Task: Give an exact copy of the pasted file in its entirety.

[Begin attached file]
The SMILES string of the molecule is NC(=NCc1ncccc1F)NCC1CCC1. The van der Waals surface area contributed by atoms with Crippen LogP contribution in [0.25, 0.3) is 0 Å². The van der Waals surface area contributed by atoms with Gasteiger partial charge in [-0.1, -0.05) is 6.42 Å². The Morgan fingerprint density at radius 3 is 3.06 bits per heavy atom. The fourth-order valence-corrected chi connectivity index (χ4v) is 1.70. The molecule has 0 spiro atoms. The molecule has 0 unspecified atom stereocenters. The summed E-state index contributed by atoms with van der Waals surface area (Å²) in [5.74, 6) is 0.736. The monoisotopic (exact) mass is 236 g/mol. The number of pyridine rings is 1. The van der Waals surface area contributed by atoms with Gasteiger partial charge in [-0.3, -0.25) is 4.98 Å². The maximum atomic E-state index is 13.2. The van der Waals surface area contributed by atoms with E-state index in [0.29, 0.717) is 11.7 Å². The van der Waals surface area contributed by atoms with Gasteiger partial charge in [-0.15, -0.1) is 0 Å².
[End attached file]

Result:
The SMILES string of the molecule is NC(=NCc1ncccc1F)NCC1CCC1. The van der Waals surface area contributed by atoms with Crippen LogP contribution in [0.25, 0.3) is 0 Å². The van der Waals surface area contributed by atoms with Gasteiger partial charge in [-0.1, -0.05) is 6.42 Å². The Morgan fingerprint density at radius 3 is 3.06 bits per heavy atom. The fourth-order valence-corrected chi connectivity index (χ4v) is 1.70. The molecule has 0 spiro atoms. The molecule has 0 unspecified atom stereocenters. The summed E-state index contributed by atoms with van der Waals surface area (Å²) in [5.74, 6) is 0.736. The monoisotopic (exact) mass is 236 g/mol. The number of pyridine rings is 1. The van der Waals surface area contributed by atoms with Gasteiger partial charge in [-0.3, -0.25) is 4.98 Å². The maximum atomic E-state index is 13.2. The van der Waals surface area contributed by atoms with E-state index in [0.29, 0.717) is 11.7 Å². The van der Waals surface area contributed by atoms with Gasteiger partial charge in [-0.15, -0.1) is 0 Å².